36340 Harper Ave. Clinton Township, MI. 48035 Office: 586-790-8013 Cell: 586-489-0783
Over Coming Aeromonas Alley
Every hobbyist knows that Spring is a critical time for koi. Often the koi get sick grow ulcers, develop fin rot and die. After a long winter of fasting, the fish are naturally weak and immunilogically stressed. Fish, like reptiles, are cold blooded animals that rely totally on their environment to function. As the temperature warms up, the fish are slowly adapting to their new environmental conditions. Preying parasites and Aeromonas bacteria are growing rapidly, and the stressed fish become their helpless victims. Why then, don't the fish suffer the same consequences in the fall when they are exposed to the same temperature ranges? I believe the reason is that the fish have been building up their immunity all Summer and are at the peak of health so they are better conditioned to fight off diseases, besides, the biofilter are also at their optimum, so the water conditions are at their highest quality. Reference 12 supports my theory, in that it finds, once carp have been immunized at a higher temperature (77°F), they can respond better immunilogically to lower temperatures (50°F), and also possess immunological memory. My studies over a two year period reaffirm the hypothesis, that pond temperature plays a critical role in the health, growth, and immunity to disease. Even with ideal water conditions, the fish can still get sick. Especially if, they carry traces of the Aeromonas bacteria in their internal systems, and the temperature of the water favors the undesirable bacteria instead of the fish. I have developed a cross plot that illustrates my point in Figure 1. The data is based on References (10, 11,12 13 ) and contributions of D Pakiser and L Jepson References (2.9)
A study of Figure I shows the following:
Aeromonas bacteria are basically inactive at 40°F.Their activity increases exponentially with every degree rise, culminating at the maximum activity at 60°F.
Koi start building immunity only after 55°F.One researcher found no white blood cells below 55°F.The optimum temperature for carp is stated to be 77°F.
NOTE: Carp will die once exposed to 95°F.
Activity of the biofilter is also temperature dependent. The activity of Nitrobacter (the bacteria that converts ammonia to nitrites) , is non existent at 40°F. It rises to only 50% activity at 60°F.It is fully active at 75°F.The Nitrosomonas bacteria (the bacteria that converts nitrite to nitrates) is not active until 60°F.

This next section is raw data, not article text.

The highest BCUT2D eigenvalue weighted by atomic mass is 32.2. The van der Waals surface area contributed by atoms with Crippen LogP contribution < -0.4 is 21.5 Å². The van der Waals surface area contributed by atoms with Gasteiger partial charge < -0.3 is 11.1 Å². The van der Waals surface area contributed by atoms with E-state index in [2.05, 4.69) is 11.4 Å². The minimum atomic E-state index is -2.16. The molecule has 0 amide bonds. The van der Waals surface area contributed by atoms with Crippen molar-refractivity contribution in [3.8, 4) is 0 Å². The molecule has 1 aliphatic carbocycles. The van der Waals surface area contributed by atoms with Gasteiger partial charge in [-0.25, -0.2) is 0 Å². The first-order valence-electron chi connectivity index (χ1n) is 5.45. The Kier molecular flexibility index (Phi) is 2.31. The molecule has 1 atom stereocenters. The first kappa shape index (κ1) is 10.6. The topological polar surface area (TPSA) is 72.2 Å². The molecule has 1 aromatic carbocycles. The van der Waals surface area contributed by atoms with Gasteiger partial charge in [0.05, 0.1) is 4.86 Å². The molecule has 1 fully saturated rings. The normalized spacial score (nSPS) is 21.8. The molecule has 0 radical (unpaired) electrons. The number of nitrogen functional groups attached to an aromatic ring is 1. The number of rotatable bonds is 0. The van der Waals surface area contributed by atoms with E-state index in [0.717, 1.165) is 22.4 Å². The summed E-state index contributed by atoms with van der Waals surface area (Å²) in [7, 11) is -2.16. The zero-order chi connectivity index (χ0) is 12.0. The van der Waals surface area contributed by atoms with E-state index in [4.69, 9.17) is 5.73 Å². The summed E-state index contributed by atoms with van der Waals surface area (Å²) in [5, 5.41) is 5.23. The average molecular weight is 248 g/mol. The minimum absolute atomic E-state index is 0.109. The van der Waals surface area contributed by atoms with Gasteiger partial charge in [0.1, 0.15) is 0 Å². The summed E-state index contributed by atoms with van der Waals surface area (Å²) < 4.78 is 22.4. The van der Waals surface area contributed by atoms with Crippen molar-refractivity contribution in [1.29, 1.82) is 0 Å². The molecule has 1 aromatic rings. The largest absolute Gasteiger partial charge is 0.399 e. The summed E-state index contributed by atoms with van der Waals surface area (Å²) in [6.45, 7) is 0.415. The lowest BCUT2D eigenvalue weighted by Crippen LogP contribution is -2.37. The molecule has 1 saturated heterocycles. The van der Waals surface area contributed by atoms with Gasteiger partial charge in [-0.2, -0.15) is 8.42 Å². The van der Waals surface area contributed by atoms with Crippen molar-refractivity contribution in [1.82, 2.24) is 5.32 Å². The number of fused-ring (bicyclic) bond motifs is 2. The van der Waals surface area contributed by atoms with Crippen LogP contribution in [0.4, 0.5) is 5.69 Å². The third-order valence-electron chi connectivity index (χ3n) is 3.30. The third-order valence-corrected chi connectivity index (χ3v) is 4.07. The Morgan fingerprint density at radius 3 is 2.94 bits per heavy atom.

In summary, within temperature ranges of 47°F to 62°F the Aeromonas bacteria run rampant while the fish are barely beginning to reestablish their immunities. To compound these undesirable conditions, the biofilter are only marginally active. As a consequence, ammonia and nitrites are both likely to be above the desirable range. This temperature range that is hazardous to fish is commonly referred to by the pros as the "Aeromonas Alley".
How long are we forced to expose our fish to the temperature range of Aeromonas alley? In an effort to answer this question, I kept daily records of my pond temperatures in Pitman N.J. for the entire year of 1997. I measured the temperature at noon every day, ignoring the evening drops. My data is plotted in simplified form, in Figure II. I also show the maximum temperature swings each month through out 1997. The results surprised me! My pond was in the Aeromonas alley temperature range, almost 3 months! Furthermore the largest temperature fluctuations occurred in May, June, and July. The fluctuations were also high in November, fortunately, I had already stopped feeding the fish.
The sixty four dollar question is; how does one avoid the Aeromonas alley temperature range this Spring? I had several choices;
1. Cut the feed to the fish drastically for the entire spring. I rejected this option, because I could starve my fish, thus defeating my objectives, as well as, slow down the growth of the biofilter.
2. Add Amquel as needed. I rejected this option as too expensive as well as a poor long term solution.
3. Vaccinate each fish. After reading about the huge effort expended by others to net each fish and then inject them, I decided against this alternative because I had no help, and I felt it was too expensive, and I was fearful of damaging my fish and subjecting them to further stress.